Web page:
• News
  • End of Summer Fishing Expedition Lands a Near Record-Breaking Catch

End of Summer Fishing Expedition Lands a Near Record-Breaking Catch


By Betsy Barnett

August 10, 2022

Trey McDowell and Hadlie Rittgers graduated as high school sweethearts from Eads High School—he in 2018 and she in 2019. They then attended Adams State University together graduating last May, he with a Bachelors’ degree in Wildlife Biology and alternative teaching certification and she in Business and education. Right away they both landed their first teaching assignments that begin this fall at Sangre de Cristo School District where McDowell will be the middle school science teacher and Rittgers is the new secondary business teacher.

Before starting their new employment at Sangre de Cristo they decided to come back to the area to visit with family and friends as they savored the last few days of summer. After playing a round of golf on Wednesday afternoon they decided to do some night fishing at John Martin Reservoir.

Trey said, “I have recently become very interested, and maybe borderline obsessed, with the idea of landing a big flathead catfish.” McDowell went on to explain, “Colorado doesn’t have many Flathead Catfish as they are more common east of the Mississippi. To my knowledge, they are only stocked and found in the Arkansas River basin, in Pueblo Reservoir and in John Martin Reservoir. Wednesday night my goal was to catch any flathead. I would have been ecstatic with a small flathead under 1 pound.”

They were fishing in the area of the spillway of John Martin Reservoir, and it was a slow evening for the couple. As time passed it became a slow night. Earlier in the evening they had caught and kept some perfectly-sized blue gills and a small panfish that McDowell says is the preferred prey of channel, blue and especially, flathead catfish. The boring night all of a sudden got very exciting when the pole McDowell had specifically set up for the flathead catfish, as they had used the large blue gill Hadlie had caught earlier in the evening, bent over dramatically. McDowell said, “I knew I might have a nice flathead on the other end.”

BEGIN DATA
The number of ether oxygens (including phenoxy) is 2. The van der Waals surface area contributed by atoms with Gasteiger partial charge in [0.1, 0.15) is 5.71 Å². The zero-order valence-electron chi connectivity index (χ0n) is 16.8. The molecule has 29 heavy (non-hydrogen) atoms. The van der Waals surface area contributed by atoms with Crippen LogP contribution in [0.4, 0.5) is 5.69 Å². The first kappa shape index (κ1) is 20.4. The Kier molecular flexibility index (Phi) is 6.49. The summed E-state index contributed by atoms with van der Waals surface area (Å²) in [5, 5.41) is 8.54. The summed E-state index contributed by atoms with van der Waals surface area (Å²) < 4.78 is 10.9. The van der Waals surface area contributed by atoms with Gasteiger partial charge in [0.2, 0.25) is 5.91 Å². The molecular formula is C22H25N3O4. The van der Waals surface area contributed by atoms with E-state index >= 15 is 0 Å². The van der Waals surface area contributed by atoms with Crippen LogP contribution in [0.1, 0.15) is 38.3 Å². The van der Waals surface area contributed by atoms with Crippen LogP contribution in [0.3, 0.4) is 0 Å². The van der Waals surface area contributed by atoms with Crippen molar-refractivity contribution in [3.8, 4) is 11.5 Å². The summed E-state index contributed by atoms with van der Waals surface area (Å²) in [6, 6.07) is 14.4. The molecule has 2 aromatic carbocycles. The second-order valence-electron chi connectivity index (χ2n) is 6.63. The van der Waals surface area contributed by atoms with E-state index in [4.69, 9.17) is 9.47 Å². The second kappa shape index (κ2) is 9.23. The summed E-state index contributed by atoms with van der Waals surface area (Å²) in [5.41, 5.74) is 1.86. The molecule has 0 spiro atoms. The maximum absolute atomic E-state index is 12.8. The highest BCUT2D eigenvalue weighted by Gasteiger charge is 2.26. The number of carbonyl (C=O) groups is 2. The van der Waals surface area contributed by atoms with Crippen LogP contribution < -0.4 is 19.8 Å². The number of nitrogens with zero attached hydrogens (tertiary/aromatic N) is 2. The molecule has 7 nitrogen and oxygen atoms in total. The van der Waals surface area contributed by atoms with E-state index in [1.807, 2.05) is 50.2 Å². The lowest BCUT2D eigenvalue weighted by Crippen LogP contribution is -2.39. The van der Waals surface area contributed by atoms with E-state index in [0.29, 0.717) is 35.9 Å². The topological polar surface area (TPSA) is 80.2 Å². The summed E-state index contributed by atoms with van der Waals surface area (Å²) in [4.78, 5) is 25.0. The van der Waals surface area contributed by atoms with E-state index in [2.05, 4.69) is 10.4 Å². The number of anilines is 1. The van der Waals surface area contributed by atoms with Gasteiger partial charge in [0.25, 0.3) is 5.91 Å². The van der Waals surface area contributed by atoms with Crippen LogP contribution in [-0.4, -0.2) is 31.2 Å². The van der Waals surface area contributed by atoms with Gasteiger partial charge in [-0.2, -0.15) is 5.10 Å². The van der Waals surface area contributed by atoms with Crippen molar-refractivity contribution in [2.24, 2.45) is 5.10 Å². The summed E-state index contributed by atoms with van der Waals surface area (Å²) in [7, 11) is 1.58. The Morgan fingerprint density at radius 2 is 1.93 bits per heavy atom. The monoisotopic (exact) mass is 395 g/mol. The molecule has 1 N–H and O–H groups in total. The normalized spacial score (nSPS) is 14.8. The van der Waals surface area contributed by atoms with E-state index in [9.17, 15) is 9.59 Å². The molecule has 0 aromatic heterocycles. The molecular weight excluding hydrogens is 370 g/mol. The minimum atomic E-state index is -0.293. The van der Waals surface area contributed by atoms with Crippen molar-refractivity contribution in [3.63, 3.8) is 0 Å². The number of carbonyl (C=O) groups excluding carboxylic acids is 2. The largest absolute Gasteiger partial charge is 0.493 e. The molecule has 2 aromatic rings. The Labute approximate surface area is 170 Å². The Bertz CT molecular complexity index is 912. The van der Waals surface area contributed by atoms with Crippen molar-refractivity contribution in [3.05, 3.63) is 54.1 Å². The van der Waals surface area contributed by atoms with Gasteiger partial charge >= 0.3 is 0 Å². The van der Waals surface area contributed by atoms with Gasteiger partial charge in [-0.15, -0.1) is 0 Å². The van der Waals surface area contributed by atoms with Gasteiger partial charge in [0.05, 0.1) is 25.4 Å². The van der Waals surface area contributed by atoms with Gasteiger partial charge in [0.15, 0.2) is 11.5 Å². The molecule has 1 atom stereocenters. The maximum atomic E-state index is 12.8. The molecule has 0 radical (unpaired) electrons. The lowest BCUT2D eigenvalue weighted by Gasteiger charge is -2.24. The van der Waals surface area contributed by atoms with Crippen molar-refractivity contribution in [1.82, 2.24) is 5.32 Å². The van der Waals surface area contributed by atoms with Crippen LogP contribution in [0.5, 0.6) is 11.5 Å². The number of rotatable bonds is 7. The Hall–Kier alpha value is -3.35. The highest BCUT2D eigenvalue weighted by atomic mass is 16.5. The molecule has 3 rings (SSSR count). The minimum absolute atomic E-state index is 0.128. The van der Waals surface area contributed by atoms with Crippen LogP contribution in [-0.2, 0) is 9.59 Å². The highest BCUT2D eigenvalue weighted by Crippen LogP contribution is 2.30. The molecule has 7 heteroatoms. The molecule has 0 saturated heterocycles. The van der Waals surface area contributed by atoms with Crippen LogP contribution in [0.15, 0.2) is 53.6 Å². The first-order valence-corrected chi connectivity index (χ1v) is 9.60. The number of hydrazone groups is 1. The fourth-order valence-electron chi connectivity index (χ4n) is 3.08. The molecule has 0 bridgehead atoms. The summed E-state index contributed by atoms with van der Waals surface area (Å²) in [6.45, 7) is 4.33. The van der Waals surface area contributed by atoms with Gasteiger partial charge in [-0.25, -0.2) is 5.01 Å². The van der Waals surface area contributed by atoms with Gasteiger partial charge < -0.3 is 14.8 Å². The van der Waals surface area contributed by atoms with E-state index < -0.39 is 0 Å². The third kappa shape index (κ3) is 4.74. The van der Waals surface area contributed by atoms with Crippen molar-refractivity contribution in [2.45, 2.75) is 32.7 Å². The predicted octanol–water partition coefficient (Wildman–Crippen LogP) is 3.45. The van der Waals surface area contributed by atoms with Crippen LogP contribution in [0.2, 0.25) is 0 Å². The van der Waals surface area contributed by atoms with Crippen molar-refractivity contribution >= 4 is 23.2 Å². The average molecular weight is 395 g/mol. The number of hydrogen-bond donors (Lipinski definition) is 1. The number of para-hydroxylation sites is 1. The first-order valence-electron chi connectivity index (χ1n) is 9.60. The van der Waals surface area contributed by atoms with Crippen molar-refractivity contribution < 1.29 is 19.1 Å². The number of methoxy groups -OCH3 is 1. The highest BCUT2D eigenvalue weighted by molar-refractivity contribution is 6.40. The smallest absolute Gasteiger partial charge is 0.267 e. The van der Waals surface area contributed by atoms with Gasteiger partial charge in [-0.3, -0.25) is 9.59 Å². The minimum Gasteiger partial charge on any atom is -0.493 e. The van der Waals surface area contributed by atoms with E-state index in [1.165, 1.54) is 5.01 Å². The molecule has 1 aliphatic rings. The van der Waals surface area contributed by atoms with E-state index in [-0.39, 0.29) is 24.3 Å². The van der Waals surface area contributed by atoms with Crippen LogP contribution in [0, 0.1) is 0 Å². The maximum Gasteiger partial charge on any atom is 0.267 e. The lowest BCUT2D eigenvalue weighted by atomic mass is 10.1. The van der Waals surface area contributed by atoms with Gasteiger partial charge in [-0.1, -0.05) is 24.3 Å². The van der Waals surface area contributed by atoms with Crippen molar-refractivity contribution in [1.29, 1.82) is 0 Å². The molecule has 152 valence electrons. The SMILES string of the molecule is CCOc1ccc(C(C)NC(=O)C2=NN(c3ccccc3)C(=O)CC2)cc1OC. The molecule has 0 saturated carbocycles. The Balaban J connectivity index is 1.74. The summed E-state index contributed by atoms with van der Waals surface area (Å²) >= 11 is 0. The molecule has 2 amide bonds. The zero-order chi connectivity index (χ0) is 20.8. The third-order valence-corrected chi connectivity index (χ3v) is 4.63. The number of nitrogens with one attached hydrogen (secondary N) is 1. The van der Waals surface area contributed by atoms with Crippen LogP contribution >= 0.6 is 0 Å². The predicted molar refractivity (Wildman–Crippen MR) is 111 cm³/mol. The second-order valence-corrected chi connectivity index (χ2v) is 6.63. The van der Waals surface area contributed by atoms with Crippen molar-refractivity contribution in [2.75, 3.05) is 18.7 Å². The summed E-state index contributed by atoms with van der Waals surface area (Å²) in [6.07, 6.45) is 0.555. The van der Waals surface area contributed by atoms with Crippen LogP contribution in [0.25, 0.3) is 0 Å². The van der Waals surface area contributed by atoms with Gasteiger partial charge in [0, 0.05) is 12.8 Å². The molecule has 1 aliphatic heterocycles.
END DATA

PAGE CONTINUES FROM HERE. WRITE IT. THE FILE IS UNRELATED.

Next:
McDowell immediately reeled tight and hooked the fish and it was at that point he knew the fish was a big one. McDowell says, “The fight was intense. The fish was extremely heavy and moved me more than I moved it.” McDowell says he is a modestly experienced angler so he knew not to over fight the fish but still keep him out of the rocks where the fish could potentially break his 50 lb. line.

According to the couple the fish bit at about 10:50 pm and took nearly a half hour to land him at 11:15 pm. McDowell recalls, “That was a tremendous fight that left me shaking when I handed Hadlie the rod and lifted the giant out of the water. I knew this fish was big—the biggest I had ever landed without a doubt.”

McDowell also knows a little bit about the process one has to go through to prove up the size of a catch like the one he had just made. He is also knowledgeable about Colorado’s Master Angler program. With every intention to register the catch, McDowell says, “We weighed it, measured it, took the appropriate pictures, we hope, and then—released the fish!”